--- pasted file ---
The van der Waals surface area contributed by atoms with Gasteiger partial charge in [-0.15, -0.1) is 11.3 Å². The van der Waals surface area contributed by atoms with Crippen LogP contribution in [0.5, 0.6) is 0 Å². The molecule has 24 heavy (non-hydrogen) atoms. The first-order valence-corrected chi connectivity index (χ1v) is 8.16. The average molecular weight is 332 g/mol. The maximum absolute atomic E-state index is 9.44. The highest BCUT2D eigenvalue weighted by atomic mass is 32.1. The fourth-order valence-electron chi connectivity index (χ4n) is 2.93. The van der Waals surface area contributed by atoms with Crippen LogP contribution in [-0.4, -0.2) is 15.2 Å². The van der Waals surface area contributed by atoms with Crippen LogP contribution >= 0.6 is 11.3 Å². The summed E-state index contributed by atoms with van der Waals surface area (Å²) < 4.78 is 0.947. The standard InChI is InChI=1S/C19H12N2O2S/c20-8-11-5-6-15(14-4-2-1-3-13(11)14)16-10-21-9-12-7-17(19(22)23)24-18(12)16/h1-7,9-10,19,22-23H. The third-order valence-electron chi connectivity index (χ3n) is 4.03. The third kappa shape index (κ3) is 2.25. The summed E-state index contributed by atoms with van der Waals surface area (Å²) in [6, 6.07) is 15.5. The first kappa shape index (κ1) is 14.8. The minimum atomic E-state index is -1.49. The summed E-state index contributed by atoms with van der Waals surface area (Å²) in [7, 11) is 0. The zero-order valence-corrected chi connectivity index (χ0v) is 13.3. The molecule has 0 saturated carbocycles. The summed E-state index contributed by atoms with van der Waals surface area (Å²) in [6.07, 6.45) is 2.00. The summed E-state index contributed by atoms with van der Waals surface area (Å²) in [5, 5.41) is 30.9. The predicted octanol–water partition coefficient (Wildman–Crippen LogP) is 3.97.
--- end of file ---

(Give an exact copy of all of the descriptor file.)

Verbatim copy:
The van der Waals surface area contributed by atoms with Gasteiger partial charge in [-0.15, -0.1) is 11.3 Å². The van der Waals surface area contributed by atoms with Crippen LogP contribution in [0.5, 0.6) is 0 Å². The molecule has 24 heavy (non-hydrogen) atoms. The first-order valence-corrected chi connectivity index (χ1v) is 8.16. The average molecular weight is 332 g/mol. The maximum absolute atomic E-state index is 9.44. The highest BCUT2D eigenvalue weighted by atomic mass is 32.1. The fourth-order valence-electron chi connectivity index (χ4n) is 2.93. The van der Waals surface area contributed by atoms with Crippen LogP contribution in [-0.4, -0.2) is 15.2 Å². The van der Waals surface area contributed by atoms with Crippen LogP contribution >= 0.6 is 11.3 Å². The summed E-state index contributed by atoms with van der Waals surface area (Å²) < 4.78 is 0.947. The standard InChI is InChI=1S/C19H12N2O2S/c20-8-11-5-6-15(14-4-2-1-3-13(11)14)16-10-21-9-12-7-17(19(22)23)24-18(12)16/h1-7,9-10,19,22-23H. The third-order valence-electron chi connectivity index (χ3n) is 4.03. The third kappa shape index (κ3) is 2.25. The summed E-state index contributed by atoms with van der Waals surface area (Å²) in [6, 6.07) is 15.5. The first kappa shape index (κ1) is 14.8. The minimum atomic E-state index is -1.49. The summed E-state index contributed by atoms with van der Waals surface area (Å²) in [7, 11) is 0. The zero-order valence-corrected chi connectivity index (χ0v) is 13.3. The molecule has 0 saturated carbocycles. The summed E-state index contributed by atoms with van der Waals surface area (Å²) in [6.07, 6.45) is 2.00. The summed E-state index contributed by atoms with van der Waals surface area (Å²) in [5, 5.41) is 30.9. The predicted octanol–water partition coefficient (Wildman–Crippen LogP) is 3.97.